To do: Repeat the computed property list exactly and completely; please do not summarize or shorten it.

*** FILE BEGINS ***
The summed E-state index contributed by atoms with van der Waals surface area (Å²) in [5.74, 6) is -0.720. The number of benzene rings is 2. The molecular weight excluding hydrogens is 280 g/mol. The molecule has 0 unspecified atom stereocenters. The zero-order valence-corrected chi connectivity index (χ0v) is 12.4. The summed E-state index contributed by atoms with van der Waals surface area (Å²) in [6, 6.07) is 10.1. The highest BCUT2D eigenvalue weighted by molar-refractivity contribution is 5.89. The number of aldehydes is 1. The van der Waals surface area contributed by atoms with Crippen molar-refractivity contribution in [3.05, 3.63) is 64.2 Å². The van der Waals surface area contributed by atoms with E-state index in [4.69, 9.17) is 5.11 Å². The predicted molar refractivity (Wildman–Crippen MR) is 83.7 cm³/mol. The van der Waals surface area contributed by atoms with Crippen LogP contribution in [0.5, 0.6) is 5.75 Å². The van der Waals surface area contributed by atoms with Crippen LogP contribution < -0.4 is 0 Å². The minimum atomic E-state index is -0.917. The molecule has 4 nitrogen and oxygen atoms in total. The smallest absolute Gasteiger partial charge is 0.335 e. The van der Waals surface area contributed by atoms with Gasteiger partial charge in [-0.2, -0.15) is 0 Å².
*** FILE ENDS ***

The summed E-state index contributed by atoms with van der Waals surface area (Å²) in [5.74, 6) is -0.720. The number of benzene rings is 2. The molecular weight excluding hydrogens is 280 g/mol. The molecule has 0 unspecified atom stereocenters. The zero-order valence-corrected chi connectivity index (χ0v) is 12.4. The summed E-state index contributed by atoms with van der Waals surface area (Å²) in [6, 6.07) is 10.1. The highest BCUT2D eigenvalue weighted by molar-refractivity contribution is 5.89. The number of aldehydes is 1. The van der Waals surface area contributed by atoms with Crippen molar-refractivity contribution in [3.05, 3.63) is 64.2 Å². The van der Waals surface area contributed by atoms with E-state index in [4.69, 9.17) is 5.11 Å². The predicted molar refractivity (Wildman–Crippen MR) is 83.7 cm³/mol. The van der Waals surface area contributed by atoms with Crippen LogP contribution in [0.5, 0.6) is 5.75 Å². The van der Waals surface area contributed by atoms with Crippen LogP contribution < -0.4 is 0 Å². The minimum atomic E-state index is -0.917. The molecule has 4 nitrogen and oxygen atoms in total. The smallest absolute Gasteiger partial charge is 0.335 e. The van der Waals surface area contributed by atoms with Gasteiger partial charge in [-0.2, -0.15) is 0 Å².